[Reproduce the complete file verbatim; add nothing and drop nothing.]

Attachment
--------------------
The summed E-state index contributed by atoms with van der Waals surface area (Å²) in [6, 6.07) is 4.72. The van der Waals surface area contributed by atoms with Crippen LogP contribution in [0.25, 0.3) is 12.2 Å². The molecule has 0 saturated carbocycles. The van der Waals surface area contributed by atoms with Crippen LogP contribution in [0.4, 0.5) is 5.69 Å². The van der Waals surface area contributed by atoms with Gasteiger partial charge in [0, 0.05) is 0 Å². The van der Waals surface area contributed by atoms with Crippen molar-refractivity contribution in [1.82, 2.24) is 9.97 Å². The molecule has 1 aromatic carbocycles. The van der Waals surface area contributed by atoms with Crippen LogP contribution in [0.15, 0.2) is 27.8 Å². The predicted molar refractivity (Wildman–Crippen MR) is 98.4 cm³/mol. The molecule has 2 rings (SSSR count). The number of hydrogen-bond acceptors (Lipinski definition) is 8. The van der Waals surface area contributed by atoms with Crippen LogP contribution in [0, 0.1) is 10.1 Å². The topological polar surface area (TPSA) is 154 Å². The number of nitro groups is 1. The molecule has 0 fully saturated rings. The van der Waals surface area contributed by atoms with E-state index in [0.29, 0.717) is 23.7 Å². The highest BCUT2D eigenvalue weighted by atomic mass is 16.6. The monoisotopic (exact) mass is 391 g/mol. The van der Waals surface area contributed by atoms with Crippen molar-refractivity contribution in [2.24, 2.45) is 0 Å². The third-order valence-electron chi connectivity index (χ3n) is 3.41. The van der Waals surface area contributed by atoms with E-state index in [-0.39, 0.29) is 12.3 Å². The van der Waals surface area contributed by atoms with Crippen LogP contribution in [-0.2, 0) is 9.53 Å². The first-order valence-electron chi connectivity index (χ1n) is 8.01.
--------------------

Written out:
The summed E-state index contributed by atoms with van der Waals surface area (Å²) in [6, 6.07) is 4.72. The van der Waals surface area contributed by atoms with Crippen LogP contribution in [0.25, 0.3) is 12.2 Å². The molecule has 0 saturated carbocycles. The van der Waals surface area contributed by atoms with Crippen LogP contribution in [0.4, 0.5) is 5.69 Å². The van der Waals surface area contributed by atoms with Gasteiger partial charge in [0, 0.05) is 0 Å². The van der Waals surface area contributed by atoms with Crippen molar-refractivity contribution in [1.82, 2.24) is 9.97 Å². The molecule has 1 aromatic carbocycles. The van der Waals surface area contributed by atoms with Crippen LogP contribution in [0.15, 0.2) is 27.8 Å². The predicted molar refractivity (Wildman–Crippen MR) is 98.4 cm³/mol. The molecule has 2 rings (SSSR count). The number of hydrogen-bond acceptors (Lipinski definition) is 8. The van der Waals surface area contributed by atoms with Crippen LogP contribution in [0, 0.1) is 10.1 Å². The topological polar surface area (TPSA) is 154 Å². The number of nitro groups is 1. The molecule has 0 fully saturated rings. The van der Waals surface area contributed by atoms with E-state index in [0.29, 0.717) is 23.7 Å². The highest BCUT2D eigenvalue weighted by atomic mass is 16.6. The monoisotopic (exact) mass is 391 g/mol. The van der Waals surface area contributed by atoms with Crippen molar-refractivity contribution in [2.24, 2.45) is 0 Å². The third-order valence-electron chi connectivity index (χ3n) is 3.41. The van der Waals surface area contributed by atoms with E-state index in [-0.39, 0.29) is 12.3 Å². The van der Waals surface area contributed by atoms with Crippen LogP contribution in [-0.2, 0) is 9.53 Å². The first-order valence-electron chi connectivity index (χ1n) is 8.01.